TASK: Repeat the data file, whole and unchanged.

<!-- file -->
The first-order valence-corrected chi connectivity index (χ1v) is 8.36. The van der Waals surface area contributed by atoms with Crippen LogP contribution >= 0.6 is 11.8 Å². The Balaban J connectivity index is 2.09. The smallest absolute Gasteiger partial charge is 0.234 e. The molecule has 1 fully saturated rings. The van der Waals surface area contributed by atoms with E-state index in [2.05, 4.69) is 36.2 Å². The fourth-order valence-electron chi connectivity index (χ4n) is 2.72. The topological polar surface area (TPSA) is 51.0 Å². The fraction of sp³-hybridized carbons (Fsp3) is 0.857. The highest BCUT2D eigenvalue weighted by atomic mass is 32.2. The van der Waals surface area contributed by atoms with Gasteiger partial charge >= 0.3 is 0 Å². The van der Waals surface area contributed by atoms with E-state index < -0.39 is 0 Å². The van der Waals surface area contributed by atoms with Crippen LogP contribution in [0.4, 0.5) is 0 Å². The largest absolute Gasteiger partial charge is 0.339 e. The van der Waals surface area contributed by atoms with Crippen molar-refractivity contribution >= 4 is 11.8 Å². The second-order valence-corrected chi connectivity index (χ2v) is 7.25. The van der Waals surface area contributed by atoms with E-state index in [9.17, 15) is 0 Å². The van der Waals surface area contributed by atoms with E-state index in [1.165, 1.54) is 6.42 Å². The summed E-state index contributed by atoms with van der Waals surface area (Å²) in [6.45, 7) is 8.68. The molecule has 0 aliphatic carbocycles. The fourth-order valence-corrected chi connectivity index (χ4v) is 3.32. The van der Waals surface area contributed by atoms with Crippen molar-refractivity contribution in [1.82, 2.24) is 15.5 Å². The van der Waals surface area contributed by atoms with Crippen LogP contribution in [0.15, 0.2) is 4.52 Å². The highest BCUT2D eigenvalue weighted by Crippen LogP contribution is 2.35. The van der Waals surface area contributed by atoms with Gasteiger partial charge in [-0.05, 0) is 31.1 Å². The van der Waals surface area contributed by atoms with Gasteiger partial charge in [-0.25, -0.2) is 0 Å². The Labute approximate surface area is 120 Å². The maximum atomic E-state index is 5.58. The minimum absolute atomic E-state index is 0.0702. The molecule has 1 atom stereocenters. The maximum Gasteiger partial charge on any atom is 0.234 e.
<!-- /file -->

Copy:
The first-order valence-corrected chi connectivity index (χ1v) is 8.36. The van der Waals surface area contributed by atoms with Crippen LogP contribution >= 0.6 is 11.8 Å². The Balaban J connectivity index is 2.09. The smallest absolute Gasteiger partial charge is 0.234 e. The molecule has 1 fully saturated rings. The van der Waals surface area contributed by atoms with E-state index in [2.05, 4.69) is 36.2 Å². The fourth-order valence-electron chi connectivity index (χ4n) is 2.72. The topological polar surface area (TPSA) is 51.0 Å². The fraction of sp³-hybridized carbons (Fsp3) is 0.857. The highest BCUT2D eigenvalue weighted by atomic mass is 32.2. The van der Waals surface area contributed by atoms with Gasteiger partial charge >= 0.3 is 0 Å². The van der Waals surface area contributed by atoms with E-state index < -0.39 is 0 Å². The van der Waals surface area contributed by atoms with Crippen LogP contribution in [0.4, 0.5) is 0 Å². The largest absolute Gasteiger partial charge is 0.339 e. The van der Waals surface area contributed by atoms with Crippen molar-refractivity contribution >= 4 is 11.8 Å². The second-order valence-corrected chi connectivity index (χ2v) is 7.25. The van der Waals surface area contributed by atoms with E-state index in [9.17, 15) is 0 Å². The van der Waals surface area contributed by atoms with E-state index in [1.165, 1.54) is 6.42 Å². The summed E-state index contributed by atoms with van der Waals surface area (Å²) in [6.45, 7) is 8.68. The molecule has 0 aliphatic carbocycles. The fourth-order valence-corrected chi connectivity index (χ4v) is 3.32. The van der Waals surface area contributed by atoms with Crippen molar-refractivity contribution in [1.82, 2.24) is 15.5 Å². The van der Waals surface area contributed by atoms with Crippen LogP contribution in [0.15, 0.2) is 4.52 Å². The highest BCUT2D eigenvalue weighted by Crippen LogP contribution is 2.35. The van der Waals surface area contributed by atoms with Gasteiger partial charge in [-0.05, 0) is 31.1 Å². The van der Waals surface area contributed by atoms with Gasteiger partial charge in [-0.25, -0.2) is 0 Å². The Labute approximate surface area is 120 Å². The maximum atomic E-state index is 5.58. The minimum absolute atomic E-state index is 0.0702. The molecule has 1 atom stereocenters. The maximum Gasteiger partial charge on any atom is 0.234 e.